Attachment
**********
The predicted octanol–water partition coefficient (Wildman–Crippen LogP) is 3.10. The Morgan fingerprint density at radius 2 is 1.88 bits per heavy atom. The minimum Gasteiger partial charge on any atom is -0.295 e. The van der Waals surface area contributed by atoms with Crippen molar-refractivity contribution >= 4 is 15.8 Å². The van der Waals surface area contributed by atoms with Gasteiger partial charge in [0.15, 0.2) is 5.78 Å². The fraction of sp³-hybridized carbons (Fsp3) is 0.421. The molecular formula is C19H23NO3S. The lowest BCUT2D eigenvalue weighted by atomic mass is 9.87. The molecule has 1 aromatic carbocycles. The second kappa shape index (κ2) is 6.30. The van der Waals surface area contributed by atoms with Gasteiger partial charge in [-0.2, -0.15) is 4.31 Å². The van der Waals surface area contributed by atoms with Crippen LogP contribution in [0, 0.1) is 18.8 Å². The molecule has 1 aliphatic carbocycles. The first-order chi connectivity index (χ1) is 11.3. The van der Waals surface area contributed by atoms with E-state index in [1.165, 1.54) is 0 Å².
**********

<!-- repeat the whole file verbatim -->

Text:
The predicted octanol–water partition coefficient (Wildman–Crippen LogP) is 3.10. The Morgan fingerprint density at radius 2 is 1.88 bits per heavy atom. The minimum Gasteiger partial charge on any atom is -0.295 e. The van der Waals surface area contributed by atoms with Crippen molar-refractivity contribution >= 4 is 15.8 Å². The van der Waals surface area contributed by atoms with Gasteiger partial charge in [0.15, 0.2) is 5.78 Å². The fraction of sp³-hybridized carbons (Fsp3) is 0.421. The molecular formula is C19H23NO3S. The lowest BCUT2D eigenvalue weighted by atomic mass is 9.87. The molecule has 1 aromatic carbocycles. The second kappa shape index (κ2) is 6.30. The van der Waals surface area contributed by atoms with Gasteiger partial charge in [-0.2, -0.15) is 4.31 Å². The van der Waals surface area contributed by atoms with Crippen LogP contribution in [0, 0.1) is 18.8 Å². The molecule has 1 aliphatic carbocycles. The first-order chi connectivity index (χ1) is 11.3. The van der Waals surface area contributed by atoms with E-state index in [1.165, 1.54) is 0 Å².